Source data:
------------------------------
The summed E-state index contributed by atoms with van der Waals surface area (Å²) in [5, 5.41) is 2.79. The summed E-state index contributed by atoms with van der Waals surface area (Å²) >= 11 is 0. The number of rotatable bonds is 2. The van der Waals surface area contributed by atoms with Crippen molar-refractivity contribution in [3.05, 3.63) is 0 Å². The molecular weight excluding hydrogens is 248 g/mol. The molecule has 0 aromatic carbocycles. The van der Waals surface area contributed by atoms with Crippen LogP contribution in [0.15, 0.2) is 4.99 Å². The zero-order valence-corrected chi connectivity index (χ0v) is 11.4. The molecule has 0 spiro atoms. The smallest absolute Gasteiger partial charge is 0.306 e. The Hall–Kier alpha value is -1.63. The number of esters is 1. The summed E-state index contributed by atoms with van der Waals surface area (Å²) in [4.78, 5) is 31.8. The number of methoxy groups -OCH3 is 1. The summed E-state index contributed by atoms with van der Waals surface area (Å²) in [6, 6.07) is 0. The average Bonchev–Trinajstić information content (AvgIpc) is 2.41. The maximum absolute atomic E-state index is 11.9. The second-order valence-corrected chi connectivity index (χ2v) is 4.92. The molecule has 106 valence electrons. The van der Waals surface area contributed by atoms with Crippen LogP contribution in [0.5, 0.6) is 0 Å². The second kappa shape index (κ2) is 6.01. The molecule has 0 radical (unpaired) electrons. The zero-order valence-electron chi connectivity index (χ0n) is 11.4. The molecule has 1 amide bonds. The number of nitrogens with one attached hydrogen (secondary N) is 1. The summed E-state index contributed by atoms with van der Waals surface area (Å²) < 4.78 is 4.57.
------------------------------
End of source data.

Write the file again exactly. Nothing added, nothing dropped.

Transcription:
The summed E-state index contributed by atoms with van der Waals surface area (Å²) in [5, 5.41) is 2.79. The summed E-state index contributed by atoms with van der Waals surface area (Å²) >= 11 is 0. The number of rotatable bonds is 2. The van der Waals surface area contributed by atoms with Crippen molar-refractivity contribution in [3.05, 3.63) is 0 Å². The molecular weight excluding hydrogens is 248 g/mol. The molecule has 0 aromatic carbocycles. The van der Waals surface area contributed by atoms with Crippen LogP contribution in [0.15, 0.2) is 4.99 Å². The zero-order valence-corrected chi connectivity index (χ0v) is 11.4. The molecule has 0 spiro atoms. The smallest absolute Gasteiger partial charge is 0.306 e. The Hall–Kier alpha value is -1.63. The number of esters is 1. The summed E-state index contributed by atoms with van der Waals surface area (Å²) in [4.78, 5) is 31.8. The number of methoxy groups -OCH3 is 1. The summed E-state index contributed by atoms with van der Waals surface area (Å²) in [6, 6.07) is 0. The average Bonchev–Trinajstić information content (AvgIpc) is 2.41. The maximum absolute atomic E-state index is 11.9. The second-order valence-corrected chi connectivity index (χ2v) is 4.92. The molecule has 106 valence electrons. The van der Waals surface area contributed by atoms with Crippen LogP contribution in [0.5, 0.6) is 0 Å². The second kappa shape index (κ2) is 6.01. The molecule has 0 radical (unpaired) electrons. The zero-order valence-electron chi connectivity index (χ0n) is 11.4. The molecule has 1 amide bonds. The number of nitrogens with one attached hydrogen (secondary N) is 1. The summed E-state index contributed by atoms with van der Waals surface area (Å²) < 4.78 is 4.57.